I feel like I have just completed an essay test! Not that there's anything wrong with that, professor Arlee. Keep "tossing it out"... I like this essay test blog format, sir :-)

    ReplyDelete
  45. Lee-

    Written in the 60s, but did it take place in the 60s or the 40s? (Or the 50s, though why they'd still be talking about the pig in space then..., well, I suppose it's possible.)

    I agree that the reveal of the lesson learned in uncanny.


    Ah yes, we remember what we are over exposed to. That's the "gift" of advertising- anyone and anything can be famous if there's enough funds.

    Or, as my favorite pirate said, "but you have heard of me."
    http://i1260.photobucket.com/albums/ii580/JLenniDorner/captain_jack_but_you_have_heard_of_me_zps0508c67d.jpg

    ;)

    -J (who read The Great Gatsby in school three times for three different classes)

    ReplyDelete
  46. Forty -- Thank you for the great essay. You get an A+ for your perceptive reading and observations. I agree with the things you said here. Mrs. Turpin's inner dialogue adds so much to the humor only because it all sounds so absurd to us. I think many of us label people just for convenience sake. It's dangerous when we take the labeling to an offensive extreme though.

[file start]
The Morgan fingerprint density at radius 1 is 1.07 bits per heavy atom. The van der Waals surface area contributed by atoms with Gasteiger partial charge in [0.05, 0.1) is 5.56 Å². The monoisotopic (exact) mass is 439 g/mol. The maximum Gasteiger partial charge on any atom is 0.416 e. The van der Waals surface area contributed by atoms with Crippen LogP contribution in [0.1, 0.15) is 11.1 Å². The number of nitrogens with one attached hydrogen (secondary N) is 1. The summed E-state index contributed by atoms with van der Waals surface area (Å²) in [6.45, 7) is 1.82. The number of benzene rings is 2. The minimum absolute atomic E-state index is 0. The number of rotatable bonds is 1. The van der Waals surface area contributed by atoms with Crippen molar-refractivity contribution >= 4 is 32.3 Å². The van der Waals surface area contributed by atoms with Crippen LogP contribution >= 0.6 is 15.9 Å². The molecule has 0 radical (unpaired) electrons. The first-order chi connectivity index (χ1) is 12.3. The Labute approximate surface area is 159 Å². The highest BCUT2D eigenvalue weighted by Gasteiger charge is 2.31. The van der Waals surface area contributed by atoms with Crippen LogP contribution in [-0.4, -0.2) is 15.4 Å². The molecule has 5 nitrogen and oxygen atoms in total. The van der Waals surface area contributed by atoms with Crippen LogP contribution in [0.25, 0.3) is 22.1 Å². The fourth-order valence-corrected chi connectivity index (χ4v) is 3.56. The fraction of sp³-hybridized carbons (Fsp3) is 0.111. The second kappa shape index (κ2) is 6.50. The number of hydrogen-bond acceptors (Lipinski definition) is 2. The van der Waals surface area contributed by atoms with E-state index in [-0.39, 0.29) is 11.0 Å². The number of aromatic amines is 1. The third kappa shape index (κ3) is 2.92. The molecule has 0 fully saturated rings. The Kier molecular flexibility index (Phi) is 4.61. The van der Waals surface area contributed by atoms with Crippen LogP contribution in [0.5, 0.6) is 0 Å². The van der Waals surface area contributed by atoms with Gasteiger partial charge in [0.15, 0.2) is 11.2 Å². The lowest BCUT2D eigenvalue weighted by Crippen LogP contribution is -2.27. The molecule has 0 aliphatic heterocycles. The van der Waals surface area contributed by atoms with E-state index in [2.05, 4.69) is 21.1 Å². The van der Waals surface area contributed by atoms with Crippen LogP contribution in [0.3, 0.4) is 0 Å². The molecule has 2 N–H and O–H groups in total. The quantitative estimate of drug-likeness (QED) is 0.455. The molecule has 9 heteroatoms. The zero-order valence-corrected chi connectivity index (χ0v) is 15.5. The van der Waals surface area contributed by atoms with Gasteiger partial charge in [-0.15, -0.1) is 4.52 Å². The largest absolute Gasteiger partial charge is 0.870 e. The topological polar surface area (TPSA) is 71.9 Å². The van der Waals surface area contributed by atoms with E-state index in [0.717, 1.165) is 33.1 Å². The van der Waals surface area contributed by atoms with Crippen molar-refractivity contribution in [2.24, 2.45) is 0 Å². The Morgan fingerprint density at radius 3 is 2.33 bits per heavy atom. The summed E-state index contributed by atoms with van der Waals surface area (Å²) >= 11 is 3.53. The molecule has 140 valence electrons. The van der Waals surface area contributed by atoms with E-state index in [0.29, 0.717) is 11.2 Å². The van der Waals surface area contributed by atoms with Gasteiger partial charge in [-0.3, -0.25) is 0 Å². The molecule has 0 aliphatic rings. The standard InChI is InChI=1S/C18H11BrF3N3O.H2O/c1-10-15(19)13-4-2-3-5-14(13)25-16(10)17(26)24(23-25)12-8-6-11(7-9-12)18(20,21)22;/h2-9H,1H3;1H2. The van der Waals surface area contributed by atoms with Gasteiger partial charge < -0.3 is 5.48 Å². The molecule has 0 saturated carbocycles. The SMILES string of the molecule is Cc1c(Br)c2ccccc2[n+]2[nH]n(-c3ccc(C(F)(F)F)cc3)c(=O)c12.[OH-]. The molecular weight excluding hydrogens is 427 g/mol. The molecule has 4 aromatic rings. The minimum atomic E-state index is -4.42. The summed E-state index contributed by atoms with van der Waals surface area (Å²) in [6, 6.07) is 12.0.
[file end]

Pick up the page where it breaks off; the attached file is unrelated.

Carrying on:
Next topic tomorrow (Wednesday June 4) is movies. Be happy for you to submit your essay on that topic as well.

    Lenni--I think the Russians started sending animals into space in 1956 or after. They sent pigs, dogs, and monkeys before they sent the first man which would have been right around 1960 I believe. I'm guessing the story is taking place around 1959-1961 and they'd be talking about pigs going into space because that was the era of the Space Race between U.S. and USSR and it was all over the news.
    "but you have heard of me" brings to mind Andy Warhol's statement about the 15 minutes of fame. Hopefully the Kardashians' 15 minutes is almost up.

    Lee

    ReplyDelete

Go ahead and say something. Don't be afraid to speak your mind.
I normally try to respond to all comments in the comment section so please remember to check the "Email follow-up comments" box if you want to participate in the comment conversation.

For Battle of the Bands voting the "Anonymous" commenting option has been made available though this version is the least preferred. If voting using "anonymous" please include in your comment your name (first only is okay) and city you are voting from and the reason you chose the artist you did.

If you know me and want to comment but don't want to do it here, then you can send me an email @ jacksonlee51 at aol dot com.

Lee